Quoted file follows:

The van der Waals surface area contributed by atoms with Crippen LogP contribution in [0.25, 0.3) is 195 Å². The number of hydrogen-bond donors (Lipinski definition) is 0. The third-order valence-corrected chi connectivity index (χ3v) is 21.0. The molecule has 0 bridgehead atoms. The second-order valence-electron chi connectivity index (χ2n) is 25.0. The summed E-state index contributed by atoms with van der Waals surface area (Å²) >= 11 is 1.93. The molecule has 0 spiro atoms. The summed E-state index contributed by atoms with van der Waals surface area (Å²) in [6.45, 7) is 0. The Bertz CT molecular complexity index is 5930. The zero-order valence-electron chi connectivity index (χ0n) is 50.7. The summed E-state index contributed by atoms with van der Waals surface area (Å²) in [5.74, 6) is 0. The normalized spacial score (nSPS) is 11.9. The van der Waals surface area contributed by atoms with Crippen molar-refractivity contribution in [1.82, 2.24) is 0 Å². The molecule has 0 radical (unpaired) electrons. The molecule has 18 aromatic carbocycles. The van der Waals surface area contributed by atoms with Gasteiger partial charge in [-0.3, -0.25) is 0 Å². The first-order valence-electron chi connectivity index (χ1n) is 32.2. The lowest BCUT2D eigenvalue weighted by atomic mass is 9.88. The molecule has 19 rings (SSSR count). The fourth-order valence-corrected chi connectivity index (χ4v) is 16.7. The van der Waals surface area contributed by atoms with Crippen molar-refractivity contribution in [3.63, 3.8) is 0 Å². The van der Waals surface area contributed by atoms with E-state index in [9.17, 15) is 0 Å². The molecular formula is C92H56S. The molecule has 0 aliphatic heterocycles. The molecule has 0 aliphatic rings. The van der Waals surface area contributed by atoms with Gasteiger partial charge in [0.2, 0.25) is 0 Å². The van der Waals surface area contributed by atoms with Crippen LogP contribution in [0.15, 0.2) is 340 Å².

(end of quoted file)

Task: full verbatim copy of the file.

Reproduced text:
The van der Waals surface area contributed by atoms with Crippen LogP contribution in [0.25, 0.3) is 195 Å². The number of hydrogen-bond donors (Lipinski definition) is 0. The third-order valence-corrected chi connectivity index (χ3v) is 21.0. The molecule has 0 bridgehead atoms. The second-order valence-electron chi connectivity index (χ2n) is 25.0. The summed E-state index contributed by atoms with van der Waals surface area (Å²) >= 11 is 1.93. The molecule has 0 spiro atoms. The summed E-state index contributed by atoms with van der Waals surface area (Å²) in [6.45, 7) is 0. The Bertz CT molecular complexity index is 5930. The zero-order valence-electron chi connectivity index (χ0n) is 50.7. The summed E-state index contributed by atoms with van der Waals surface area (Å²) in [5.74, 6) is 0. The normalized spacial score (nSPS) is 11.9. The van der Waals surface area contributed by atoms with Crippen molar-refractivity contribution in [1.82, 2.24) is 0 Å². The molecule has 0 radical (unpaired) electrons. The molecule has 18 aromatic carbocycles. The van der Waals surface area contributed by atoms with Gasteiger partial charge in [-0.3, -0.25) is 0 Å². The first-order valence-electron chi connectivity index (χ1n) is 32.2. The lowest BCUT2D eigenvalue weighted by atomic mass is 9.88. The molecule has 19 rings (SSSR count). The fourth-order valence-corrected chi connectivity index (χ4v) is 16.7. The van der Waals surface area contributed by atoms with Crippen molar-refractivity contribution in [3.63, 3.8) is 0 Å². The van der Waals surface area contributed by atoms with E-state index in [9.17, 15) is 0 Å². The molecular formula is C92H56S. The molecule has 0 aliphatic heterocycles. The molecule has 0 aliphatic rings. The van der Waals surface area contributed by atoms with Gasteiger partial charge in [0.2, 0.25) is 0 Å². The van der Waals surface area contributed by atoms with Crippen LogP contribution in [0.15, 0.2) is 340 Å².